Eastern Copperhead (Agkistrodon contortrix) - Ohio Herp Atlas

Eastern Copperhead Agkistrodon contortrix

Copperheads have the dubious distinction of having bitten more people in the United States than any other venomous snake, yet fewer snakebite deaths are attributed to the copperhead. Since the amount of venom injected during a bite is not enough to seriously hurt a healthy adult, the bite is rarely fatal. However, it is extremely painful, and, like a honeybee sting, has the potential to produce a life-threatening allergic reaction. Copperheads are widely scattered throughout most of unglaciated Ohio. Although they occupy a variety of habitats from floodplains to ridge tops, they show a marked preference for the rocky, wooded hillsides of southeastern Ohio. They are not as averse to civilization as the timber rattlesnake, but copperheads tend to stay away from well-settled areas. Their coloration not only serves as excellent camouflage, but also makes them one of Ohio’s most beautiful reptiles. When encountered, Copperheads are usually content to lie motionless or retreat if given the chance. But if aroused, they will vibrate their tail rapidly and strike wildly. Except in early spring and late fall, most of their day is spent in hiding. They hunt small mammals, birds, and amphibians by night. One of the best ways to see copperheads is to go for a drive at night, especially after a warm rain has broken a long hot, dry spell. Copperheads can often be found crossing the wet, steaming roads. LENGTH: 24”–36”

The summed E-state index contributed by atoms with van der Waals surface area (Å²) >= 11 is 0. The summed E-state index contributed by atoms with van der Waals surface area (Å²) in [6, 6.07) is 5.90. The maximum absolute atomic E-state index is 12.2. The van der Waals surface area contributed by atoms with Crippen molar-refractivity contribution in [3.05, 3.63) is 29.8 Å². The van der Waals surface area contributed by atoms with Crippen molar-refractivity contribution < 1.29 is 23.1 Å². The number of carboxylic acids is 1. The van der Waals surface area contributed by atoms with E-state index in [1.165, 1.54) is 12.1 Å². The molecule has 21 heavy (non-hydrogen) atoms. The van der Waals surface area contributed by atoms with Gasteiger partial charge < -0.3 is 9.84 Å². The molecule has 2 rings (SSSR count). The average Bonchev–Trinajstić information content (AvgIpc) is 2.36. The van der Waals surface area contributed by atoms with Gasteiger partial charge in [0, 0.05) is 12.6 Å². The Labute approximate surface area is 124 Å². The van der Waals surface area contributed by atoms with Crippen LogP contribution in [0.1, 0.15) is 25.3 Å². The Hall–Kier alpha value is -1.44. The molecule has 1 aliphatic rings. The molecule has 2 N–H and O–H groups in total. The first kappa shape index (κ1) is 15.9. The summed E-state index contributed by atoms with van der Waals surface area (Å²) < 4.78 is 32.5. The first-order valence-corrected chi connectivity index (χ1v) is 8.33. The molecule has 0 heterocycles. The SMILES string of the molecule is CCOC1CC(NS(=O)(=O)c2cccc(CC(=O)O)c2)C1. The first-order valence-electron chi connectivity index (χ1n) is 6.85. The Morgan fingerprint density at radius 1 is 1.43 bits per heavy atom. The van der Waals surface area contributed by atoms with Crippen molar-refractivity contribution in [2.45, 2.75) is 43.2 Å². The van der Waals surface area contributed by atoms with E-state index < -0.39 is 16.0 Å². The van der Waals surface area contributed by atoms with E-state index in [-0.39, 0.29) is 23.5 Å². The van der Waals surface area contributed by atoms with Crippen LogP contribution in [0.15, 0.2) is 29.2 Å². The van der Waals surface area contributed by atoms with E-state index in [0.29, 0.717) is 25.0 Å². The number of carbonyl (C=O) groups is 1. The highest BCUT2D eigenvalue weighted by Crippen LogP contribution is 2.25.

Text courtesy of the Ohio Division of Wildlife: https://wildlife.ohiodnr.gov/portals/wildlife/pdfs/publications/id%20guides/pub354_Reptiles-opt.pdf

Distribution Map
Distribution map of Eastern Copperhead (Agkistrodon contortrix)
Photographs